Is the Credit Crunch really bad news?

#1
Been pondering this one for a little while.
Thanks to gross mis-management by the banks and Mr Brown many things are de-valuing nigh on as quick as Zimbabwe Dollars.
On paper the value of both of our houses is going down, the car I bought a couple of months ago is depreciating a bit quicker than I would like but there is an upside.
The repayments on both mortgages have dropped, nearly 10% so far and likely to drop more.
The price of diesel is coming down steadily (I would like it to come down a lot more)
Cars, you can pick anything up for a fraction of what it was worth six months ago.

Thois credit crunch may be bad news for the banks and brokers but will the savings made to Mr Average on the street outweigh a couple of years of devalued housing prices?
 
#2
Not for the IMF. I'm really starting to get tin-foil flashes now.
 
#4
If you're in a secure, guaranteed salary type job, IE: Local Government or HM Forces, then yes you could say you're laughing all the way to the bank(read mattress).
 
#5
The Mortgage payments have gone down In the house I'm renting - unfortunately my Landlord hasn't passed those Savings onto me so my rent remains the same!
 
#6
Depends if the banks go under or not.

Imagine your bank going under with your months salary in it. Imagine your company not paying you and your workmates for the same reason. Imagine if what happened in Iceland happened here on the mainland.

The government hasn't put up that much money that this can't happen.
 
#7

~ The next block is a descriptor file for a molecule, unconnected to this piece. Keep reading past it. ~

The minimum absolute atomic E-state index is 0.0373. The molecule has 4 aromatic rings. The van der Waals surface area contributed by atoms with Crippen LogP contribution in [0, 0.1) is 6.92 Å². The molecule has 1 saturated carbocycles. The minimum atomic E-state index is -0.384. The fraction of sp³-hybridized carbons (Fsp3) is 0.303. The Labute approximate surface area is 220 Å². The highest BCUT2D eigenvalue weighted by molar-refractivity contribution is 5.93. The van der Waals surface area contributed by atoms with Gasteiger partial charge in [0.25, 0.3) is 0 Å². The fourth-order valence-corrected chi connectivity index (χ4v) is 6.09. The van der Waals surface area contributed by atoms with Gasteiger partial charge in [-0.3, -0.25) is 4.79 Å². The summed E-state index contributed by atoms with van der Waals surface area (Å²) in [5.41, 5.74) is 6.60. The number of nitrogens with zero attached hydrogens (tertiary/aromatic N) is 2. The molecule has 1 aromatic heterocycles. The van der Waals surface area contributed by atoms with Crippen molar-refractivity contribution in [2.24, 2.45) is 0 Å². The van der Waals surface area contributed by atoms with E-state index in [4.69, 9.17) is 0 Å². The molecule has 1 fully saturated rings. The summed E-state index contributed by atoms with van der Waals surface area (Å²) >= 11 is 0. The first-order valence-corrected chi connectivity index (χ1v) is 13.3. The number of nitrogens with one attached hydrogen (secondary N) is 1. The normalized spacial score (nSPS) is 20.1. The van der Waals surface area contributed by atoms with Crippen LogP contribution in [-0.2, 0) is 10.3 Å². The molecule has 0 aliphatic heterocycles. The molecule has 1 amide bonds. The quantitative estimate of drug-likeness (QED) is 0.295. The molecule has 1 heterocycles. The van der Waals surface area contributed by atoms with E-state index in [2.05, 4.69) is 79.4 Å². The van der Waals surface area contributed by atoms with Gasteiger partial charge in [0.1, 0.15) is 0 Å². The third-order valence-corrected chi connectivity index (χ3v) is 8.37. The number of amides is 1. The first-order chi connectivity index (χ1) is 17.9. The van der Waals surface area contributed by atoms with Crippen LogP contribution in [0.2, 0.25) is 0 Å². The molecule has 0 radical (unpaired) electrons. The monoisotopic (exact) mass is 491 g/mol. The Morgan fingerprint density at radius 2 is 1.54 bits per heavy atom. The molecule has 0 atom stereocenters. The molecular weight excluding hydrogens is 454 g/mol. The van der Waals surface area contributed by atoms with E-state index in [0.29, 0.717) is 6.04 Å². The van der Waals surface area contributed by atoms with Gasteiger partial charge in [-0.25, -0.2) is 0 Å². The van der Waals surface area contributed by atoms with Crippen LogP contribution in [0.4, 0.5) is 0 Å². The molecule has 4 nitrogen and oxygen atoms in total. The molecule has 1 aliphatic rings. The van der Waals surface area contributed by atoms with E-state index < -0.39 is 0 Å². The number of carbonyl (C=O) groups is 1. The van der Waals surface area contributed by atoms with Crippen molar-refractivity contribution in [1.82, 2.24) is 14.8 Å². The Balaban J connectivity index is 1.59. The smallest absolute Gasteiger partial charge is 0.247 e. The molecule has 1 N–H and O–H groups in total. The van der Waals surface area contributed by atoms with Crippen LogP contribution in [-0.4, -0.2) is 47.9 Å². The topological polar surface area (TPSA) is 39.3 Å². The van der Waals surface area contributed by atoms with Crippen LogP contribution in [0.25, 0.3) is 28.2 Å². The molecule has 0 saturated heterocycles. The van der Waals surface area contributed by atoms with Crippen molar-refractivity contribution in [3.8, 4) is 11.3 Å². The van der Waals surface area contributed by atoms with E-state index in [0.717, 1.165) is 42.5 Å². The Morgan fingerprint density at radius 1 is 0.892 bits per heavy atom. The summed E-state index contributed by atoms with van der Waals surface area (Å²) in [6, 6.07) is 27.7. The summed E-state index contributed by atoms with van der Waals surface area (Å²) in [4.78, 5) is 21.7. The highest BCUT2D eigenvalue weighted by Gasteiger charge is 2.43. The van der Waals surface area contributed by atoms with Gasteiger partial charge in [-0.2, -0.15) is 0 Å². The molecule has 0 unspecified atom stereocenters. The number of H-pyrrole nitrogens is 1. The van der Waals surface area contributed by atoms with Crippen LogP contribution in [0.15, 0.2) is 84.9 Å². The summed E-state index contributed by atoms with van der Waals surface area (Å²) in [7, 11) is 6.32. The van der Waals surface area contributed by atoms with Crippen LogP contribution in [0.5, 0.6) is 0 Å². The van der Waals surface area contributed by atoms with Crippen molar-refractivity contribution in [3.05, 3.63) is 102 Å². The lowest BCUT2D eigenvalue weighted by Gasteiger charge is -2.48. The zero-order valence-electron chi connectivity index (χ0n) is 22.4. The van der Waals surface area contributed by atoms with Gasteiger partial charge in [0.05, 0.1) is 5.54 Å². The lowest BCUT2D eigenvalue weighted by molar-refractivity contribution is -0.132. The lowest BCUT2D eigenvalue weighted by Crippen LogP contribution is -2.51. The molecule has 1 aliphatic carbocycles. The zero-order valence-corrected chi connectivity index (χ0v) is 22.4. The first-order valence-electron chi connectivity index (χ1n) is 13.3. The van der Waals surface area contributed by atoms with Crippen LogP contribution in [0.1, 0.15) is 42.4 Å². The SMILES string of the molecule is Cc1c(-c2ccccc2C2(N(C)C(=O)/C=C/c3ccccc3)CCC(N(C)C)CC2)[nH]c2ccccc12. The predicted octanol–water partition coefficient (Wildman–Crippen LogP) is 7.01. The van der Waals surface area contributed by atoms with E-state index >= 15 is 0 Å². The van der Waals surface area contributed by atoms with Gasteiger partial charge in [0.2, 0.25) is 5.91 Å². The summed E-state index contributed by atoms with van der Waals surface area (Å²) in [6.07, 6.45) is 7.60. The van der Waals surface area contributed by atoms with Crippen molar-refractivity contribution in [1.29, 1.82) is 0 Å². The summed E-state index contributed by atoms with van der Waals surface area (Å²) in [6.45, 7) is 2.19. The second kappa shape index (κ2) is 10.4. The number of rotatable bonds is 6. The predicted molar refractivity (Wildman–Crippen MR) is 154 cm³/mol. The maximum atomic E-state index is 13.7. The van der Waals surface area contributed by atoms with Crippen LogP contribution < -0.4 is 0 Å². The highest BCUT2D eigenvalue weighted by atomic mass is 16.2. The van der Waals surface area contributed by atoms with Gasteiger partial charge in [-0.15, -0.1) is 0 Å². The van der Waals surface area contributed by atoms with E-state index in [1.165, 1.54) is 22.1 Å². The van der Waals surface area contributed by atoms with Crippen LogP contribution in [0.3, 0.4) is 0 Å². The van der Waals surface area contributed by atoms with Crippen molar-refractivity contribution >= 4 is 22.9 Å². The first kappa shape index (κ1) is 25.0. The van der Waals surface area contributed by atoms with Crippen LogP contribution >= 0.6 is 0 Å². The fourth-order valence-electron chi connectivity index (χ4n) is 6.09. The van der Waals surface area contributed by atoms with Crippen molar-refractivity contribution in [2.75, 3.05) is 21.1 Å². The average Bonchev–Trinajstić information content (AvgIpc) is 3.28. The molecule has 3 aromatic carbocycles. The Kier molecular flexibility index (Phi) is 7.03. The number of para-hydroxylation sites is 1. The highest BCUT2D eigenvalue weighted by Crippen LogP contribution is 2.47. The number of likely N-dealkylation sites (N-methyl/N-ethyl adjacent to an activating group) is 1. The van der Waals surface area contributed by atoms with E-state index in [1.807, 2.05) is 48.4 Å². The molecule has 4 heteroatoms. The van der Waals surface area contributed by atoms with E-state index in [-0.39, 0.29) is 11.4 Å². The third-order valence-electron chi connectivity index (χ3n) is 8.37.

Yeah, cheaper cars will be fantastic help when you lose your job.

You can press your nose against the showroom glass on the way to the dole office.
 
#8
Sven said:
Depends if the banks go under or not.

Imagine your bank going under with your months salary in it. Imagine your company not paying you and your workmates for the same reason. Imagine if what happened in Iceland happened here on the mainland.

The government hasn't put up that much money that this can't happen.
That is sensationalism and it wont happen.
 
#9
Unlucky_Alf said:
Sven said:
Depends if the banks go under or not.

Imagine your bank going under with your months salary in it. Imagine your company not paying you and your workmates for the same reason. Imagine if what happened in Iceland happened here on the mainland.

The government hasn't put up that much money that this can't happen.
That is sensationalism and it wont happen.
He's a Politician, enough said really!
 
#10
Unlucky_Alf said:
Sven said:
Depends if the banks go under or not.